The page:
Many employers are aware that, before filing a discrimination lawsuit in federal court, an employee must file a timely charge of discrimination with the Equal Employment Opportunity Commission.  The charge filing, which must occur within 180 days of the allegedly discriminatory act (or 300 days where there is a state agency with whom the charge can be co-filed), is an administrative prerequisite to bringing a lawsuit.  But employers can be subject to suit by the EEOC on the employee’s behalf, even where the employee has not filed a charge, as demonstrated in the case of EEOC v. Fry’s Electronics, Inc.

In this case, a female store employee was subjected to sexually harassing conduct (including sexual text messages, leering, and an instance of groping) by the Assistant Store Manager.  Despite her requests to stop, he continued the conduct.  The employee complained to her department supervisor and department manager.  The department supervisor reported her complaint to the corporate office.   The store manager, who was a close friend of the harasser, was directed to conduct an investigation.  The store manager did not take any notes of his interviews and did not complete an investigation report, although he had done so in other investigations.  The department supervisor was terminated within weeks of reporting the harassment and soon after his interview by the store manager.  The harassment of the female employee continued until she was terminated less than a year later.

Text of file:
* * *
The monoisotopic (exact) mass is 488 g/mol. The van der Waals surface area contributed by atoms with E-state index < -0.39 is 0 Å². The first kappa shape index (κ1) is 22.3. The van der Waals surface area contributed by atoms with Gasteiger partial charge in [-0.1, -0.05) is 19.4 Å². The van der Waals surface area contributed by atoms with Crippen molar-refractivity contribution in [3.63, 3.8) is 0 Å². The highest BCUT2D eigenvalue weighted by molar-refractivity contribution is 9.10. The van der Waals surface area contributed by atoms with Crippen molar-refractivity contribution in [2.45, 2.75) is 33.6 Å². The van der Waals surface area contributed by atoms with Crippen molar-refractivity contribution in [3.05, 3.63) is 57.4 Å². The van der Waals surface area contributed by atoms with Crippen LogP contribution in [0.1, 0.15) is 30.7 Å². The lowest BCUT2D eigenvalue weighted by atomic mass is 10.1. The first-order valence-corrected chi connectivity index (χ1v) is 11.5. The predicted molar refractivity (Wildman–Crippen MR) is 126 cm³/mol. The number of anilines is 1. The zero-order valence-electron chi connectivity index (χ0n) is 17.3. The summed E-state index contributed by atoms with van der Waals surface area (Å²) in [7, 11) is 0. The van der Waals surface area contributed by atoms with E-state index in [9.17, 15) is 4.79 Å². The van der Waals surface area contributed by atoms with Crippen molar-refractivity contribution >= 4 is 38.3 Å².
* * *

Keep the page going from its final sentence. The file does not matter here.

The department supervisor filed an EEOC charge of discrimination, but the female employee did not.  In the course of its investigation into the supervisor’s charge, the EEOC determined that the female employee had also been subjected to retaliation, as well as sexually harassed.  It subsequently brought suit for violations of Title VII against the company on behalf of both the employee and the supervisor.  The company asked the federal district court to dismiss the claims asserted by the EEOC on behalf of the employee, because she had not met the administrative prerequisites for bringing a claim.  While the court agreed that she could not bring her own claims, it found that “the procedural limitations that apply to private claims do not necessarily apply to the [EEOC].”  The court held that the EEOC can bring suit on behalf of employees who did not file a charge if it discovers violations affecting those individuals during the course of a reasonable investigation into a valid charge.  The EEOC must then provide notice to the employer of the additional claim, determine that reasonable cause exists to support the additional claim, and attempt to resolve the claim with the employer prior to filing suit – all of which happened here.

So employers should be aware that the EEOC’s abilities to pursue litigation on behalf of employees is more extensive than the employee’s abilities to pursue their own rights.  EEOC litigation arising from a charge of discrimination filed by one employee may end up encompassing more than that one individual.